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INDIA: Millions vote amid heatwave alert in Phase 6 of India’s staggered election

Many people lined polling stations before the start of voting at 7am to avoid the blazing sun at the peak of summer.

25 May 2024

Cortesy of Al Jazeera [website: https://www.aljazeera.com]

di Emanuele G. - lunedì 27 maggio 2024 - 418 letture

Millions of Indians have voted in the penultimate round of a gruelling national election, with a combined opposition trying to stop Prime Minister Narendra Modi from winning a rare third consecutive term.

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The temperature soared to 43 degrees Celsius (109.4 degrees Fahrenheit) in the afternoon in capital New Delhi. India’s weather bureau this week issued a heatwave “red alert” for the city and surrounding states where tens of millions of people cast their ballots.

Lakshmi Bansal, a housewife, said while the weather was hot, people usually went out to shop and even attended festivals in such heat.

“This [election] is also like a festival, so I don’t have a problem voting in the heat,” Bansal said.

Nearly 970 million voters – more than 10 percent of the world’s population – were eligible to elect 543 members to the lower house of parliament for five years.

Saturday’s voting in 58 constituencies, including seven in New Delhi, completed polling for 89.5 percent of 543 seats in the lower house of parliament.

The voting for the remaining 57 seats on June 1 will wrap up the six-week election. The votes will be counted on June 4.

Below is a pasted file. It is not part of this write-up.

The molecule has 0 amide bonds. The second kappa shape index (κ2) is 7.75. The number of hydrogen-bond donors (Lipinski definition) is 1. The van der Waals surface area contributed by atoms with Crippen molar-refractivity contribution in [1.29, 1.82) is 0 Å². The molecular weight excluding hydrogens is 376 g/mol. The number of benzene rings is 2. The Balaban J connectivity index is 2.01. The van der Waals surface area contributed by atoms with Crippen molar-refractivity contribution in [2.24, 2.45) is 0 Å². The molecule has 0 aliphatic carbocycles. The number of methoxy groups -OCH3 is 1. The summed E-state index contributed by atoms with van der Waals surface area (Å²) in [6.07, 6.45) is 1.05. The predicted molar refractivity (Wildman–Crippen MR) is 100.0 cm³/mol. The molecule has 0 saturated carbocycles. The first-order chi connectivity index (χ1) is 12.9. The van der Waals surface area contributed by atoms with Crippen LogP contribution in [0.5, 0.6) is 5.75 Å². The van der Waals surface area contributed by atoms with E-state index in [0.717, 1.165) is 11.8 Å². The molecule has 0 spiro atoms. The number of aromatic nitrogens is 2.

President Droupadi Murmu and External Affairs Minister S Jaishankar were among the early voters. Opposition Congress party leaders, Sonia Gandhi and her son Rahul Gandhi, also voted in New Delhi.

Mehbooba Mufti, a former chief minister of Indian-administered Kashmir, held a protest with her supporters on Saturday, claiming that scores of her party workers were detained by the police to prevent them from voting. Mufti, the chief of the People’s Democratic Party who is contesting the parliamentary election in the Anantnag-Rajouri district, said she complained to election officials.

In West Bengal state, workers belonging to the All India Trinamool Congress party, blocked the car of Agnimitra Paul, one of Modi’s Bharatiya Janata Party (BJP) candidates, as she proceeded to vote in the Medinipur constituency. The two parties are rivals in the state and their workers often clash on the streets.

‘Opposition doing better than expected’

This election is considered one of the most consequential in India’s history and will test Modi’s political dominance. If Modi wins, he will be only the second Indian leader to retain power for a third term, after Jawaharlal Nehru, the country’s first prime minister.

Modi ran his campaign like a presidential race, a referendum on his 10 years of rule. He claimed to help the poorest with charity, free healthcare, providing toilets in their homes, and helping women get free or cheap cooking gas cylinders.

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